Argonne Labs Offers Fuel Saving Chart To Ship Operators

Attendees at a recent maritime conference have identified the 10 most effective ways that ship operators can save fuel.

Most of the approaches involve modification, conversion or installation of thoroughly tested equipment. But the element having the greatest potential for shipboard energy-conservation is developing a strong motivation to save fuel among ship officers and engineers.

These conclusions were reached at the International Maritime Industry Energy Conservation Workshop, conducted in New York recently by the Department of Energy's Argonne National Laboratory, where some 40 alternatives for saving shipping energy were discussed.

The results of the workshop will be incorporated in a chart developed by Argonne that summarizes information available on alternatives for saving fuel aboard ship. The chart is available to U.S. and foreign-flag operators engaged in U.S. foreign trade.

Nine of the 40 engineering and operational alternatives were identified as having major potential for saving energy. These alternatives and their individual fuel-saving potentials are: Slower ship speeds, as allowed by their effects on other operating costs and service requirements, can save as much as 30 percent of the fuel normally used.

Improved hull maintenance, including the use of self-washing coatings, can cut fuel costs 7 percent.

Finer engine tuning, including combustion and instrument improvements, can save 10 percent.

Conversion from steam to diesel engines can save as much as 25 percent.

Fueling with coal or coal slurries reduces petroleum consumption and can provide large fuel-cost savings.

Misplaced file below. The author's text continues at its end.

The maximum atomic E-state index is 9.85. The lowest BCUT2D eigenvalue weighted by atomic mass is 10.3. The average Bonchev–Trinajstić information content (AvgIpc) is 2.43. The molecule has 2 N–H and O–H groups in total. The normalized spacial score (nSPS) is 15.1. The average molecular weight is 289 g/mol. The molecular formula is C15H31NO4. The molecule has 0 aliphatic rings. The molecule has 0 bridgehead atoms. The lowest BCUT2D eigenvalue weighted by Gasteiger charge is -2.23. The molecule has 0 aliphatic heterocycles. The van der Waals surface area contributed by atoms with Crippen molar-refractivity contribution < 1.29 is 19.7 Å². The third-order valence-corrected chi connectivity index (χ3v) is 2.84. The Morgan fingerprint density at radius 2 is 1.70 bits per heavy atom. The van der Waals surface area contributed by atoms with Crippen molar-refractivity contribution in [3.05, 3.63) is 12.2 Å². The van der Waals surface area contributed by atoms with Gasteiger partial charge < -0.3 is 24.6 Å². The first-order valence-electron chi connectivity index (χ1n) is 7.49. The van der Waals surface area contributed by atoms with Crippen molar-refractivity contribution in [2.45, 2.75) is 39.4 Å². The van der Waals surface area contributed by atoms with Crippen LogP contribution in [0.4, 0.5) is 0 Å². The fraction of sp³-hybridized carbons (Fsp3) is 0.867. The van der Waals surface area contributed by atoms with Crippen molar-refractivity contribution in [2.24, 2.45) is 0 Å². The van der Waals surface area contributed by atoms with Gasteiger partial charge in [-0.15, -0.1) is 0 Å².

Improvements in ship trim can save up to 25 percent.

Improvements in the steam cycle or diesel engine can save up to 7 percent.

Improvements in the steering efficiency can also save fuel, but the precise amount depends on the ship and its route.

It was noted at the workshop that fuelsavings percentages are not directly additive because successive improvements may functionally overlap and operate on a diminishing base of ship fuel consumption. Many of these alternatives include several sub-alternatives with varying energy-conservation potentials.

Attending the workshop were representatives of Farrell Lines, Finland Steamship Co., Matson Lines, Moore McCormack Lines, Prudential Lines, Mobil Shipping Transportation Co., and Utah Transport.

Representatives from the University of Michigan, the State University of New York Maritime College, the U.S. Maritime Administration, and three maritime consulting firms, also were present.

Copies of the Argonne summary chart are available from Ken Bertram, Center for Transportation Research, Building 12, Argonne National Laboratory, Argonne, 111.


Other stories from September 1981 issue


Maritime Reporter

First published in 1881 Maritime Reporter is the world's largest audited circulation publication serving the global maritime industry.